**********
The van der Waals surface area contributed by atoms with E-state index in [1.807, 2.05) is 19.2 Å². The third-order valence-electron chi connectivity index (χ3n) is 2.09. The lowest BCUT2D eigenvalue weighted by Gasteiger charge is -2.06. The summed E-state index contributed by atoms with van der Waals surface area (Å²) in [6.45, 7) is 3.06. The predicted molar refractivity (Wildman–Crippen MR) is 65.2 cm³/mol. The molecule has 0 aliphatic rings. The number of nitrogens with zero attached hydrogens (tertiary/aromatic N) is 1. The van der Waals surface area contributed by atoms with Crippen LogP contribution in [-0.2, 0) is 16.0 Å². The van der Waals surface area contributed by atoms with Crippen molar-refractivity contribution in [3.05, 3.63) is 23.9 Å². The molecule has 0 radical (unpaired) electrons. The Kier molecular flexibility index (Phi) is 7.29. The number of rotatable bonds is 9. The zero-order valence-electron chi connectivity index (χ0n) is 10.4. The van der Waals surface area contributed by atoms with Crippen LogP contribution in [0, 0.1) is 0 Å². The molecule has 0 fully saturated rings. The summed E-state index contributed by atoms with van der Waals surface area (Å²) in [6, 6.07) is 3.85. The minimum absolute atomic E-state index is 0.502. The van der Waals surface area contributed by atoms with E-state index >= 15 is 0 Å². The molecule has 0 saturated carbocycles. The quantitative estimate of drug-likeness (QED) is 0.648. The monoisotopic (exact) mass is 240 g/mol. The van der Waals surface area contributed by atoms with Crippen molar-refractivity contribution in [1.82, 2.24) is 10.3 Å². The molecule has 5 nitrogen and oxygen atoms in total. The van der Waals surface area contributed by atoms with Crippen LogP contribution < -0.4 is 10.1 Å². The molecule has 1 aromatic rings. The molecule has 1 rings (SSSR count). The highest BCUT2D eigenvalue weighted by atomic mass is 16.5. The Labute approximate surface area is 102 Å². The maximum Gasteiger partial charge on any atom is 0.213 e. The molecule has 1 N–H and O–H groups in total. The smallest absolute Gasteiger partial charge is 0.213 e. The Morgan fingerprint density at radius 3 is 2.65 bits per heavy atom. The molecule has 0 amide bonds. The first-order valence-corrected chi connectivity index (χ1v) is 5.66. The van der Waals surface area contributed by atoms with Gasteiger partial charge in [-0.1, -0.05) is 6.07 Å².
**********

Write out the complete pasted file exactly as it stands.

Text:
The van der Waals surface area contributed by atoms with E-state index in [1.807, 2.05) is 19.2 Å². The third-order valence-electron chi connectivity index (χ3n) is 2.09. The lowest BCUT2D eigenvalue weighted by Gasteiger charge is -2.06. The summed E-state index contributed by atoms with van der Waals surface area (Å²) in [6.45, 7) is 3.06. The predicted molar refractivity (Wildman–Crippen MR) is 65.2 cm³/mol. The molecule has 0 aliphatic rings. The number of nitrogens with zero attached hydrogens (tertiary/aromatic N) is 1. The van der Waals surface area contributed by atoms with Crippen LogP contribution in [-0.2, 0) is 16.0 Å². The van der Waals surface area contributed by atoms with Crippen molar-refractivity contribution in [3.05, 3.63) is 23.9 Å². The molecule has 0 radical (unpaired) electrons. The Kier molecular flexibility index (Phi) is 7.29. The number of rotatable bonds is 9. The zero-order valence-electron chi connectivity index (χ0n) is 10.4. The van der Waals surface area contributed by atoms with Crippen LogP contribution in [0, 0.1) is 0 Å². The molecule has 0 fully saturated rings. The summed E-state index contributed by atoms with van der Waals surface area (Å²) in [6, 6.07) is 3.85. The minimum absolute atomic E-state index is 0.502. The van der Waals surface area contributed by atoms with E-state index >= 15 is 0 Å². The molecule has 0 saturated carbocycles. The quantitative estimate of drug-likeness (QED) is 0.648. The monoisotopic (exact) mass is 240 g/mol. The van der Waals surface area contributed by atoms with Crippen molar-refractivity contribution in [1.82, 2.24) is 10.3 Å². The molecule has 5 nitrogen and oxygen atoms in total. The van der Waals surface area contributed by atoms with Crippen LogP contribution < -0.4 is 10.1 Å². The molecule has 1 aromatic rings. The molecule has 1 rings (SSSR count). The highest BCUT2D eigenvalue weighted by atomic mass is 16.5. The Labute approximate surface area is 102 Å². The maximum Gasteiger partial charge on any atom is 0.213 e. The molecule has 1 N–H and O–H groups in total. The smallest absolute Gasteiger partial charge is 0.213 e. The Morgan fingerprint density at radius 3 is 2.65 bits per heavy atom. The molecule has 0 amide bonds. The first-order valence-corrected chi connectivity index (χ1v) is 5.66. The van der Waals surface area contributed by atoms with Gasteiger partial charge in [-0.1, -0.05) is 6.07 Å².